Asthma Linked to Sexual Problems

From the WebMD Archives

May 8, 2000 -- It's not something that's talked about much, but many people with asthma find that the illness interferes with their sex lives, either because the symptoms get in the way of their sexual appetites or because the exertions of making love make them start wheezing.

In one recent study, more than half of the people surveyed said that having asthma detracted from their ability to enjoy making love. The researchers who conducted the study presented their findings in Toronto at a meeting of the American Thoracic Society, an organization of doctors who treat diseases of the chest.

The researchers looked at more than 350 adults who had been treated for asthma in the emergency department of Harlem Hospital in New York and who responded to a questionnaire designed to determine asthma's impact on their daily activities. The questionnaire was part of a comprehensive interview about the patients' asthma and was completed three weeks after their emergency room treatment.

The questionnaire included several questions about the more mundane aspects of daily life, such as climbing stairs and dusting furniture, which commonly appear in quality-of-life questionnaires about asthma. But the investigators also added a question that asked how much the respondents' ability to have sex had been limited by their asthma in the previous two weeks.

Of the 353 patients who were given the questionnaire, 19% reported that they did not have sexual relations at all. Among the 258 who were sexually active, 58% reported at least some limitation in their sexual functioning that they felt was related to their asthma. "Only 34% reported no limitations at all in their sexual activity," the authors write.

Rather than solving any mysteries about sex and asthma, the participants' responses invite further questions, researcher Ilan Meyer, PhD, tells WebMD. If someone is having asthma symptoms, does difficulty breathing make sexual desire a luxury? Or do the respondents' answers mean that they have asthma induced by the exertions of sex? Would a change in sexual position make physical intimacy easier for people with asthma? These are examples of questions that may be addressed in further studies, he says. Meyer is an assistant professor social and medical science at Columbia University, with which Harlem Hospital is affiliated.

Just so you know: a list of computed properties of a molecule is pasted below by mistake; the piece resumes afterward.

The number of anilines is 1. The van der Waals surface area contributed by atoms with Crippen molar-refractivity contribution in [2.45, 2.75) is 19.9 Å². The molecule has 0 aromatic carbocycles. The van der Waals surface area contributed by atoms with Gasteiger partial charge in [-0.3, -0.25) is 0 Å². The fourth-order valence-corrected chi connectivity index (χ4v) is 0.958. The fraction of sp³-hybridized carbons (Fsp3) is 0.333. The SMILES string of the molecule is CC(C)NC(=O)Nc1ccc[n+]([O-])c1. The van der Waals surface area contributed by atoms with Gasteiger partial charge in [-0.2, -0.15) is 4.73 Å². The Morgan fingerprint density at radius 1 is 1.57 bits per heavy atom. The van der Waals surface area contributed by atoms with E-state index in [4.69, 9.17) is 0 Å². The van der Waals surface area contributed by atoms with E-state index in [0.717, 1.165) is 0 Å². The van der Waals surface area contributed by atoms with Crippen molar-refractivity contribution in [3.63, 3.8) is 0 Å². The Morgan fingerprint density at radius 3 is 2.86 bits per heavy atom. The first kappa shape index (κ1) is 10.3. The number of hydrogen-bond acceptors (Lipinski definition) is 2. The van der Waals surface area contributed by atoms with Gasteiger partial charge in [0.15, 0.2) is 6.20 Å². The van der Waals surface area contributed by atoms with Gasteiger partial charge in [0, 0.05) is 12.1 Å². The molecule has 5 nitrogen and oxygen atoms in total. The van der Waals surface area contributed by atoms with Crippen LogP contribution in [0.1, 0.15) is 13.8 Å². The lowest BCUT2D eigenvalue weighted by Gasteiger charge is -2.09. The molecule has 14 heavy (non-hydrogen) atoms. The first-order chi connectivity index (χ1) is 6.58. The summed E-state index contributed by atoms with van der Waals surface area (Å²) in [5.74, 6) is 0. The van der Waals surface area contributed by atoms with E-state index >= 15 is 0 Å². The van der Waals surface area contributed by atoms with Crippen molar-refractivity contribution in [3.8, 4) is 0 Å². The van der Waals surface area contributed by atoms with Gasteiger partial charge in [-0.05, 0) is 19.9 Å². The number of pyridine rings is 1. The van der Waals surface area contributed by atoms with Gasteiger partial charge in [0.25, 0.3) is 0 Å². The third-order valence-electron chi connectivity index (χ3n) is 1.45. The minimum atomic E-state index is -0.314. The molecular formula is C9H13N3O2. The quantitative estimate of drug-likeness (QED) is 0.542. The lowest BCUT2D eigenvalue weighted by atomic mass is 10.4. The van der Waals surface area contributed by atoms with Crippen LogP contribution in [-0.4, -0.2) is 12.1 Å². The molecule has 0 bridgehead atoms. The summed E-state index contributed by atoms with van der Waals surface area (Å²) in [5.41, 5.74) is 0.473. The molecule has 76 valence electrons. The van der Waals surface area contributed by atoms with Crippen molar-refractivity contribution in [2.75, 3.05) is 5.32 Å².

Until further research is done, people with asthma should know that there may be a link between their sex lives and the state of their illness.

"The participants in the study were quite ill, since they had recently been treated in the emergency department. The findings may not pertain to patients whose asthma is well controlled. However, the findings may indicate that people with asthma should [make note of] any decline in sexual function and report it to their physician, because it may be an indication of poor health," researcher Jean Ford, MD, tells WebMD. Ford notes that people with other chronic illness also often have sexual problems.

He encourages patients to take the initiative in bringing up the topic, because physicians may be as reluctant to start a conversation about sex as patients are.

The survey responses confirmed what Ford suspected in his practice, he says. "When I see a new patient, I ask, 'What would you like to do that you can't do now because of your asthma?'" says Ford, who is director of the Harlem Lung Center and an assistant professor of medicine at Columbia University. "Often the answer would be, 'I would like to have sex without having asthma problems.'"

Vital Information:

  • Results of a new survey show that people with asthma may have problems enjoying sex.
  • Researchers do not yet know whether asthma decreases sexual desire or whether sexual activity induces asthma.
  • One expert advises asthma patients to consult with their doctors if they are having problems with sex, because it may be an indication of poor health.
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